… But it probably looks like garbage, and this is because the styles that you created on the single file component itself are not available in the shadow tree. They are only available in the main DOM tree. And to understand why this is happening, you need to understand how webpack’s style-loader works.

Style Loading

By default, the style-loader appends <style>/<link> elements to the end of the style target, which is the <head> tag of the page unless specified by insert. So by default, styles that webpack’s style-loader has pulled out of the Vue Single-File Component get put in the <head> tag. Again, this is a reasonable default for people building SPAs, but it’s not what we need. Fortunately, style-loader is flexible for other use cases.

In particular, style-loader allows you to use a function to determine where to put the style tags. And, this is important, that function is executed in the context of the page.

So, you might modify your webpack config file to do this:

  module: {
    rules: [
      {
        test: /\.s[ac]ss$/,
        use: [
          {
            loader: "style-loader",
            options: {
              insert: require("./css-loader-shim")
            },
          },
          "css-loader",
          {
            loader: "sass-loader",
            options: {
              implementation: require("sass"),
              sassOptions: {
                fibers: require("fibers"),
              }
            }
          }
        ]
      },
    ]

The important thing there is where we changed style-loader with an options object that has an insert property. That will load our loading shim. You could just add a closure right there in the webpack file, but I think it’s probably better to separate page logic from configuration and building as much as possible. Remember, that closure is executed on the page.

And create a css-loader-shim.js that looks like this:

module.exports = function(elem) {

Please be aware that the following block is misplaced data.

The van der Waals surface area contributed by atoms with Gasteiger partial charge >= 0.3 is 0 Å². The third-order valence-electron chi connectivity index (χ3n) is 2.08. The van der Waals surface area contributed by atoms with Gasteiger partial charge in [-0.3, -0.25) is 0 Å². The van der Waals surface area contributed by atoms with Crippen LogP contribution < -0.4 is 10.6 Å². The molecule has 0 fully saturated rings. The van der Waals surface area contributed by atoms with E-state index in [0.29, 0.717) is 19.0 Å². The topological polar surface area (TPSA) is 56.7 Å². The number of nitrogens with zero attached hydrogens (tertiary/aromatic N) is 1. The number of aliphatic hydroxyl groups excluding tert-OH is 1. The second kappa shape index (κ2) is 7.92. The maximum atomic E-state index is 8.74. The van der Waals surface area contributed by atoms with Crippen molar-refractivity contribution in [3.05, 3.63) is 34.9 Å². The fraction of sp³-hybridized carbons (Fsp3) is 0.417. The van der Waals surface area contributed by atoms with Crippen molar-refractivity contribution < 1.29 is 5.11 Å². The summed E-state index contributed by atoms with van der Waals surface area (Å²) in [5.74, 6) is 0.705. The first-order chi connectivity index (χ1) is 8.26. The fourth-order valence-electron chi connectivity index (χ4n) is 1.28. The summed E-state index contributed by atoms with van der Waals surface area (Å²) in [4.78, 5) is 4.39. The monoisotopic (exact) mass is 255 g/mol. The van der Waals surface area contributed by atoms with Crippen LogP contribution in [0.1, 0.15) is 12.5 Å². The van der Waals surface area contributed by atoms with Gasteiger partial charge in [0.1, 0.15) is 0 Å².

window["foo"] = window["foo"] || {};
  window["foo"].loadStyles = function(el) {
    el.appendChild(elem);
  }
}

So when the compiled Javascript is brought into the page, it will immediately execute that function with elem containing the style or link tag. But we don’t do anything with that immediately. Instead, we create a callback that we can call when we are ready to insert the styles at a location of our choosing. And that means inserting them into the shadow root!

As a quick note, this function is intentionally simple. It assumes you are only loading one file. If you are going to be loading multiple files (such as from using code splitting), that function will need to take into account which element is calling it and put the styles in the right location. This is meant to illustrate this approach, not be a be-all, end-all solution.

So finally, we’ll modify our application code above again:

import vue from 'vue';
import MyComponent from 'src/MyComponent';

let treeHead = document.querySelector(".container");
let parent   = document.createElement("div");
let holder   = document.createElement("div");
let shadow   = treeHead.attachShadow({mode: 'open'});

foo.loadStyles(parent);
parent.appendChild(holder);
shadow.appendChild(parent);

let app = new Vue({
  el: holder,
  render: h => h(MyComponent, {})
});

See what we did there? We called foo.loadStyles(parent) on a div we created, then inserted all that into the shadow root. So if you reload, now you should have a red button with no green border. And any buttons you had on the page would also not be red even if you applied the right classes. Everything from a style standpoint is isolated to that spot.

Browser Support

As of the writing of this post this approach is supported in 90% of browsers. Firefox and Chrome have supported it for years, and mobile browser support is good. Basically the only things that don’t support this approach are really old versions of Internet Explorer and pre-Chromium Microsoft Edge, as well as a smattering of other minor browsers. So it should be fairly safe to use.

However, if you need to support these ancient browsers, there is a shadow DOM polyfill that you can include as well.